Thursday, 2 July 2020

public law 88-352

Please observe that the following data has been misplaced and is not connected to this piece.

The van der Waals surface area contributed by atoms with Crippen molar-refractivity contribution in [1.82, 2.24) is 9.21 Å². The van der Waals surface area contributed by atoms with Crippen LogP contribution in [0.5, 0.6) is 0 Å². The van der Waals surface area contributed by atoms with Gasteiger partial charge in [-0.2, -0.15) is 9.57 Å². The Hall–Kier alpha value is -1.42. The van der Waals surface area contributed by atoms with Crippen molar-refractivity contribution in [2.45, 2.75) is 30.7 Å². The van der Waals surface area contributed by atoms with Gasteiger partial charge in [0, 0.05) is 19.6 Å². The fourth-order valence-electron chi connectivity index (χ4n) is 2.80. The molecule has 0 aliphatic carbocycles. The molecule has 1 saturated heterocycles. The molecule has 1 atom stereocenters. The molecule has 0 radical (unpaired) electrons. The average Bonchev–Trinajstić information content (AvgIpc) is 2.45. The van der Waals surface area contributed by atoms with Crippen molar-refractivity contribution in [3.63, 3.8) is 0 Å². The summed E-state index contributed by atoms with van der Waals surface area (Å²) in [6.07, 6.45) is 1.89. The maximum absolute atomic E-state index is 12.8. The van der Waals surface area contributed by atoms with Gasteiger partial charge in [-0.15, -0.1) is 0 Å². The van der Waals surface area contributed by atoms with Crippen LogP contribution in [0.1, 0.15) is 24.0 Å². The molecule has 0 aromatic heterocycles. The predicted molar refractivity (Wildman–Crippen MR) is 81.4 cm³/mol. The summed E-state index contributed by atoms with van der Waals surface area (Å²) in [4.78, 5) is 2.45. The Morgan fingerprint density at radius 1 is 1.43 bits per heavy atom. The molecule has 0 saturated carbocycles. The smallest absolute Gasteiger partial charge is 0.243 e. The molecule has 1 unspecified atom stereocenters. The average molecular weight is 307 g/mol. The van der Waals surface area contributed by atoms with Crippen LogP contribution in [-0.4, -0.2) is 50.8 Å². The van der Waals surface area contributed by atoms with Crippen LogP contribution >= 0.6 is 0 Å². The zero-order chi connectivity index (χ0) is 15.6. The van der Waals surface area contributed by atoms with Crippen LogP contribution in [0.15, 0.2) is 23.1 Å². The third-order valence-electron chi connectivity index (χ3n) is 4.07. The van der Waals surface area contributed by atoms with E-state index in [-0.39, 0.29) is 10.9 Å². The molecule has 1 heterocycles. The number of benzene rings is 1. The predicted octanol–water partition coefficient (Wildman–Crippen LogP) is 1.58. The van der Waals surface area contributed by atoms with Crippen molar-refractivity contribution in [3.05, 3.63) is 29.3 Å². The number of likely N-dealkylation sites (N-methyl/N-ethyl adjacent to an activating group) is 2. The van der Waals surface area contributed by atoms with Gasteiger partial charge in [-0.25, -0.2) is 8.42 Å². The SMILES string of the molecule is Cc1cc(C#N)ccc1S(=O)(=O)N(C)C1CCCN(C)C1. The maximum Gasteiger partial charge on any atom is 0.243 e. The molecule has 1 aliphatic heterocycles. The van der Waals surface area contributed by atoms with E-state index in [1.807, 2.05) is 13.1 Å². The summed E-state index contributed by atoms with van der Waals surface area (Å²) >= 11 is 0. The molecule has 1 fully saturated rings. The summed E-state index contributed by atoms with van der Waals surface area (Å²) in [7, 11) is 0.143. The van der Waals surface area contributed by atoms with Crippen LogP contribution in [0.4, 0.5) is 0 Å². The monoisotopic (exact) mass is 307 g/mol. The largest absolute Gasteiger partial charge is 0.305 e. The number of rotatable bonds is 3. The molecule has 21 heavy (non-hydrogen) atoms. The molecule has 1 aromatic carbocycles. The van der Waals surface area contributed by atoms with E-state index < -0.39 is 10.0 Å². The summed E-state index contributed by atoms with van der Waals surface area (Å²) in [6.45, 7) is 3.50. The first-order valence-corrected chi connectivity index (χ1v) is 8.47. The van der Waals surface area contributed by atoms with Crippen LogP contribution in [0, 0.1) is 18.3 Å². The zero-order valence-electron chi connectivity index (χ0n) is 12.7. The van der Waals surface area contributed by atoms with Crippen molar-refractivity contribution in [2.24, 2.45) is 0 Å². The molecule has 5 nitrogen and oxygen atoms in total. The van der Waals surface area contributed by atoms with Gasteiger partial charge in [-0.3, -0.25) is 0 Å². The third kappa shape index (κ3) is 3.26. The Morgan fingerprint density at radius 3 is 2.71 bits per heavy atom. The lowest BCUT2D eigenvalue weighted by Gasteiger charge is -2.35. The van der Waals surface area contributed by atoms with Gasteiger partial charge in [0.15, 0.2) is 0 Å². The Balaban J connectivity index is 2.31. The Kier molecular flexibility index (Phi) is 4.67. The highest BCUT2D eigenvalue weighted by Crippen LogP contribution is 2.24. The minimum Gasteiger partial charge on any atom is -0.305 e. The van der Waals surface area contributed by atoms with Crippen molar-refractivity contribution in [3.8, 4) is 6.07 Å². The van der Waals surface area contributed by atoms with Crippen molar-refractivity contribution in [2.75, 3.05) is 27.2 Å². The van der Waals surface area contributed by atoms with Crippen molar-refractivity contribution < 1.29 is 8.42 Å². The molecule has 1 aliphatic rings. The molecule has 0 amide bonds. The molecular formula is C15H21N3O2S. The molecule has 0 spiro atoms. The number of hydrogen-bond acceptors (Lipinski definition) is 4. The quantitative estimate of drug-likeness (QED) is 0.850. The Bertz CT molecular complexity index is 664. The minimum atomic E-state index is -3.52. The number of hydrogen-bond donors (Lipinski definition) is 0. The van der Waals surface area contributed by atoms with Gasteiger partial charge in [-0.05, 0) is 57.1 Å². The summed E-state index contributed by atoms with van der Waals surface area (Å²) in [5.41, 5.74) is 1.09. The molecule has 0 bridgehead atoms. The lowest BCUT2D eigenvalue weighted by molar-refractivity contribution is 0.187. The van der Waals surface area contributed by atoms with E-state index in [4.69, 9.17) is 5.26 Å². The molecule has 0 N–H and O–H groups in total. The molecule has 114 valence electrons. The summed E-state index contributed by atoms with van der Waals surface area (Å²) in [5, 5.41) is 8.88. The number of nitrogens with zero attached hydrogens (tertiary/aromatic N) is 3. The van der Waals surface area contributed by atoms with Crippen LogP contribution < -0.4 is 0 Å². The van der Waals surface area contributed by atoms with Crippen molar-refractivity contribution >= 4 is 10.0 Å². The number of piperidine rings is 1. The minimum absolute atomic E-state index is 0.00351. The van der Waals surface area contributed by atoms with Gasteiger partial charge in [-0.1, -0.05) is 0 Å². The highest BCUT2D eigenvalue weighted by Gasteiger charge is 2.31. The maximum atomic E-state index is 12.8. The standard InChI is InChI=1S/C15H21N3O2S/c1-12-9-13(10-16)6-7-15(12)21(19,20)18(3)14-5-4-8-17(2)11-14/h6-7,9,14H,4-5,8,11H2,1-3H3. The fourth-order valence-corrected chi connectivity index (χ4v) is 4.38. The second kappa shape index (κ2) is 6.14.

Originally proposed by John Fitzgerald Kennedy in June of the previous year but forestalled by a filibuster in the US Senate, his successor, Lyndon Baines Johnson, pushed forward the legislation and signed the anti-discrimination Civil Rights Act, rigorously debated but eventually approved by Congress, on this day in 1964. Aside from outlawing difference in treatment or preference based on heritage, religious background or sex, the eleven entitlements of the act guarantee uniform application to voting rights and burdens of exercising them, prohibits segregation, promotes equal employment opportunities and affirms and improves upon prior similar legislation by providing a host of evaluation and enforcement measures.